As lawyers, we will always tell you to watch out for the small print.
So, last week as the nation was transfixed with federal Parliament passing its record-breaking, ideology-defying $130 billion jobs rescue package, something else snuck through.
That something is a piece of ’small print’ giving the Treasurer, at the stroke of his pen, extraordinary new powers to change the Corporations Act.
Ostensibly, these powers are to help businesses deal with regulatory requirements during the unprecedented crisis caused by COVID-19 (coronavirus) – for instance, allowing public company AGMs to be conducted online, rather than in person, in this new world of social distancing.
What’s in the small print
Yet barely 24 hours after the measures were passed, the Australian Financial Review reported that big business lobby groups were already pushing for these emergency powers to be used to amend the Corporations Act to “freeze class actions and provide protections for companies and directors on disclosure”.
According to the AFR, Business Council of Australia CEO Jennifer Westacott wrote to her members just before 5pm on April 9 warning that: “The threat of shareholder class actions over disclosure obligations would place at risk the ability of companies to trade through this uncertain period and come through the other side in good shape to drive the economy”.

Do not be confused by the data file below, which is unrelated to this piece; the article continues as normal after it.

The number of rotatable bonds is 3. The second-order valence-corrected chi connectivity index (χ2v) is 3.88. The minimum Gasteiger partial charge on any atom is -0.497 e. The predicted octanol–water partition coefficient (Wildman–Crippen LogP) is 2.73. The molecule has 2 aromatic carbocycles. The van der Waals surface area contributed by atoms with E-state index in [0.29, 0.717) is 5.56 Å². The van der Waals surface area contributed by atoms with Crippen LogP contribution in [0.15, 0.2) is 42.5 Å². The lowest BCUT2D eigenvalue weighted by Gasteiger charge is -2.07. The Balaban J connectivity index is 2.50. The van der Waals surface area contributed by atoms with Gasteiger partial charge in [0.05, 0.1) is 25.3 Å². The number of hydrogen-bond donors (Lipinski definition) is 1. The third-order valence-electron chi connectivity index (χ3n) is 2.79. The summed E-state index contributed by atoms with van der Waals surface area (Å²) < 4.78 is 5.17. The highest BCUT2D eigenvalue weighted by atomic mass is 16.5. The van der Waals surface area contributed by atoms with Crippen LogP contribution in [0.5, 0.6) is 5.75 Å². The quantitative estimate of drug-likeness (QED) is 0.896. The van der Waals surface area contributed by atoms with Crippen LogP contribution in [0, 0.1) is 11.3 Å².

Really? I don’t remember hearing that one during the GFC.
Disclosure obligations under corporations law are all about companies being upfront and transparent.
Or, as a Treasury publication way back in 2002 put it (arguably more valid now than then), continuous disclosure “is fundamental to market integrity and investor protection”.
What’s more, Treasury highlights the types of abuses that are prevented by continuous disclosure: “An effective continuous disclosure regime should also minimise the potential for insider trading and other forms of market abuses that may arise as a result of entities withholding or selectively disclosing materially price sensitive information.”
Class actions are still the last best hope for ‘mum and dad’ investors to seek redress against company directors and companies behaving badly.
But under the cover of the coronavirus crisis, the big end of town is now actively lobbying to strip ordinary Australians of those rights.
Despite the alarm from super funds and investor groups calling this a “legal land grab”, expect the lobbying efforts to continue unabated to exempt directors from their fundamental responsibilities to shareholders and to the market.
And given that Parliament isn’t due to sit for the next four months, the ability to scrutinise any such changes is thwarted.
Similar concerns have been raised at a state level, as the NSW government uses its COVID-19 emergency powers to fast-track a spate of controversial development applications.
So, you may ask, what on earth does all this have to do with slowing and defeating the spread of the coronavirus?
Your guess is as good as mine.
Unless, of course, social distancing is morphing into ‘accountability distancing’ for the big end of town.
And that could well leave millions of mum and dad investors not just isolated but stranded financially.
Nick Xenophon is a partner of Sydney-based law firm Xenophon Davis and former independent South Australian senator.